In the title song, the shipbuilders lament their impending fate: “For what are we men without a ship to complete?” It’s decided that they will band together to build one last ship to convince the shipyard’s owners to reverse course.

The Performances: Individually, many of the songs are hauntingly beautiful, especially “The Last Ship” and “Island of Souls”. Others are foot-stompingly rousing (“We’ve Got Now’t Else,” “Show Some Respect”). The talented cast, especially Jimmy Nail (a tough, craggy actor/singer who is quite well known in England) Rachel Tucker (another Brit, with a fiery presence and a gorgeous voice), and Broadway veteran Fred Applegate as the sassy, hard-drinking priest Father O’Brien, give it their all. And Shawna M. Hamic has a nice moment in Mrs. Dees’ Rant, the Act 2 opener. Some of the songs evoke a definite Kurt Weill feeling; others are more of an Irish jig. And the scenic design, with the hull of a ship in the background and lots of fog effects, enhances the troubled mood.

However, even with all of this going for it, as I exited the Neil Simon Theatre, the first word that came to mind was “ponderous.” Others have called the show “somber.” While there’s plenty of life in The Last Ship, there is also a good deal of death—of two characters, a love affair, and a town’s lifeblood. And there’s no happily ever after ending. At over 2 and a half hours, perhaps the show is just too much of a sad thing; it adds up to less than its individual parts.

The Sting Factor: According to The New York Times, this $15 million musical (a true labor of love for Sting) has been losing $75,000 a week since performances began Sept. 29. In a last ditch effort to “save a sinking ship,” Sting will play his rock star trump card, replacing his friend, veteran Brit actor Jimmy Nail, for 4 weeks at the Neil Simon. Sting’s presence, coupled with the usual Holiday season bump in Broadway attendance, will no doubt keep The Last Ship sailing through 2014. But once the show enters the annual doldrums of January and February, it will no doubt once again struggle to stay afloat.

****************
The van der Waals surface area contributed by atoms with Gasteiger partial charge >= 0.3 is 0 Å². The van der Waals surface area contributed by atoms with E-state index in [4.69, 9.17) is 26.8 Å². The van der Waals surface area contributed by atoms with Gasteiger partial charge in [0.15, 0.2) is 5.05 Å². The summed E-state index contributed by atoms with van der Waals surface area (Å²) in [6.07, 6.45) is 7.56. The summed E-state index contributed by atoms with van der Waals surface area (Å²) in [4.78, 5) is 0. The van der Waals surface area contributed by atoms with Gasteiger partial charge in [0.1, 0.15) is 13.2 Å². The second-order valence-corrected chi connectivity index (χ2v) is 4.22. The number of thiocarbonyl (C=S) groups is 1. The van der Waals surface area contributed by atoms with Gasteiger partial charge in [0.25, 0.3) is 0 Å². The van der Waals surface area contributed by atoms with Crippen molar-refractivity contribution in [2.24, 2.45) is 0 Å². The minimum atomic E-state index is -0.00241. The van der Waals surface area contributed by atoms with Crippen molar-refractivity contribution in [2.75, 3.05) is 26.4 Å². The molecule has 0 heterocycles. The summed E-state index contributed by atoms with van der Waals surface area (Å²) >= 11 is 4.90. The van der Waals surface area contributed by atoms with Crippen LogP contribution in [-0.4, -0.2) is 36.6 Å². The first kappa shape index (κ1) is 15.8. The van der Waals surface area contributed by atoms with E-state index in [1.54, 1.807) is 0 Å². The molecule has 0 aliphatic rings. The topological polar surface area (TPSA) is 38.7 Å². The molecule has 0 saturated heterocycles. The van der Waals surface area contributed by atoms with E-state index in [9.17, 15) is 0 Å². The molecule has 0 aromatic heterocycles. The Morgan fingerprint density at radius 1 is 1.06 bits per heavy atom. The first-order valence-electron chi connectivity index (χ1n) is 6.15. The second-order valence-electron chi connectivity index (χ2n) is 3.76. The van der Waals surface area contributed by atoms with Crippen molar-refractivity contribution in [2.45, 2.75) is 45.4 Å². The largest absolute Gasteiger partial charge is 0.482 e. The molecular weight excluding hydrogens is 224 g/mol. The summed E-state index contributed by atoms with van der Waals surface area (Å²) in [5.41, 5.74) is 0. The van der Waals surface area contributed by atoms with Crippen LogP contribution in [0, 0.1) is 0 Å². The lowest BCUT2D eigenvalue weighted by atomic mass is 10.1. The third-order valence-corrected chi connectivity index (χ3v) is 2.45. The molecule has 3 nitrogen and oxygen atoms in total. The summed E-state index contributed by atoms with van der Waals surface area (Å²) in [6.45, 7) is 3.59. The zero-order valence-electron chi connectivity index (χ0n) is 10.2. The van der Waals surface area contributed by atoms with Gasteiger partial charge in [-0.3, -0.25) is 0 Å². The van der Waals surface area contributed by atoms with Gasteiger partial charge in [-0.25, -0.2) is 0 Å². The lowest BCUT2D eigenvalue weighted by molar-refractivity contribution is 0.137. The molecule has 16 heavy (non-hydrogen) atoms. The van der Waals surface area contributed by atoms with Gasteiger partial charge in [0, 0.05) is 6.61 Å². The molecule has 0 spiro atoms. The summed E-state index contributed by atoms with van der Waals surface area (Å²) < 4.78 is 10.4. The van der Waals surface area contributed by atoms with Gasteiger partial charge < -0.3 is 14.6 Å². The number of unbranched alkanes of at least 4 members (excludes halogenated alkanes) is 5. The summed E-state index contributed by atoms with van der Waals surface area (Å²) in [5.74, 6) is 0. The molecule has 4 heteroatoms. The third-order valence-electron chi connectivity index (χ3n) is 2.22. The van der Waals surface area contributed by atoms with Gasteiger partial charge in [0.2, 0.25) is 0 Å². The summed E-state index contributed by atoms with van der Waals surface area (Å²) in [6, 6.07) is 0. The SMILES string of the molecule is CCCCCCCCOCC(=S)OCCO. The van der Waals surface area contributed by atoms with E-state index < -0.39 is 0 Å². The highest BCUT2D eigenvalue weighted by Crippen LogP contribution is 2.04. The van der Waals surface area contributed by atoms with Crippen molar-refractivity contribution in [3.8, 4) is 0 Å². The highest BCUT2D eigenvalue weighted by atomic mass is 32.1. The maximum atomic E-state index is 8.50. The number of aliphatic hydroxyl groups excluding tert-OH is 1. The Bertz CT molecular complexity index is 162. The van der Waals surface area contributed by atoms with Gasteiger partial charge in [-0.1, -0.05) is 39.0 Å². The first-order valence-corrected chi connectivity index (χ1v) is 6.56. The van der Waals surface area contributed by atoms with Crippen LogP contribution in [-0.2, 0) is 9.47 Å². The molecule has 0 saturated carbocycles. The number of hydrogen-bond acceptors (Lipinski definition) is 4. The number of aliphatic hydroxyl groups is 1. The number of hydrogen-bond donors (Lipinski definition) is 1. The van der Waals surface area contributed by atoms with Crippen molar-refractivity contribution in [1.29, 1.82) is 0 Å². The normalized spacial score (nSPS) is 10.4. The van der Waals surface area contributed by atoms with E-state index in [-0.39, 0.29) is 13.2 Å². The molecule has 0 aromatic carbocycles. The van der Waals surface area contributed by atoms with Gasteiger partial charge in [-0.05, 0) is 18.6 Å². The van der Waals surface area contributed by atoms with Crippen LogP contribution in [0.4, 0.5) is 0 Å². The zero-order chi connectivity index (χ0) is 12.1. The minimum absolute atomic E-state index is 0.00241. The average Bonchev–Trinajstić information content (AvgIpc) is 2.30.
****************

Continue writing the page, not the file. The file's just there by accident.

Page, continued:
You’ve got to give Sting a lot of credit: he’ll do almost anything to keep his baby alive. He gamely performed “Show Some Respect” with the show’s cast in the Macy’s Thanksgiving Day Parade, and soon he’ll be singing and dancing on the Broadway stage 8 times a week. (He has stated that he’d “show his rear end in Macy’s” if it would help the show, so that’s something to look forward to).

Sting

Trivia: Sting last appeared on Broadway in a revival of The Threepenny Opera in 1989. According to the NY Daily News, Sting is waiving his royalty payments (an estimated $10,000 per week) to help the show save money.

George Harrison contributed to Jimmy Nail’s 1992 album “Growing Up in Public.”

Should You Go? Are you a diehard Sting fan? Can you sing the complete lyrics of “If You Love Someone Set Them Free?” If so, hurry over to the Neil Simon while your idol is treading the boards. Even if you’re a moderate fan of his music, you’ll enjoy the show. (Or you could save yourself some serious money and just wait until the cast album comes out). If you really have your heart set on sailing on The Last Ship, best not to tarry; once Sting jumps ship on January 10, there’s a good chance the show will end up permanently moored at the dock.

Note: The show is recommended for audience members 13+.

Ticket Info:

Ticket Lottery: A limited number of $30 tickets (cash only) are sold for each performance, beginning 2-1/2 hours before curtain. Winners are drawn 2 hours before curtain. Limit one entry per person, two tickets max per winner.

The Neil Simon is a fairly large theatre (1,445 seats) and so is difficult to fill. The show is currently available on TDF (if you are a member) and TKTS, but this may change once Sting joins the cast. I just checked the Ticketmaster website and found many seats still available for dates when Sting will be performing. For example, during the popular Christmas week (December 23), seats in the center of the front mezzanine are available for $166.75. Seats further back in the mezzanine run $89.25 and $68.75. Orchestra seats for that date run $166.75 or a whopping $267 for “premium” seats. Playbill.com currently offers discounts through December 21, so it’s worth a try to print out the offer and take it to the box office.

You can visit Broadway Helper for a complete list of discount offers for The Last Ship and other shows.

Show Website.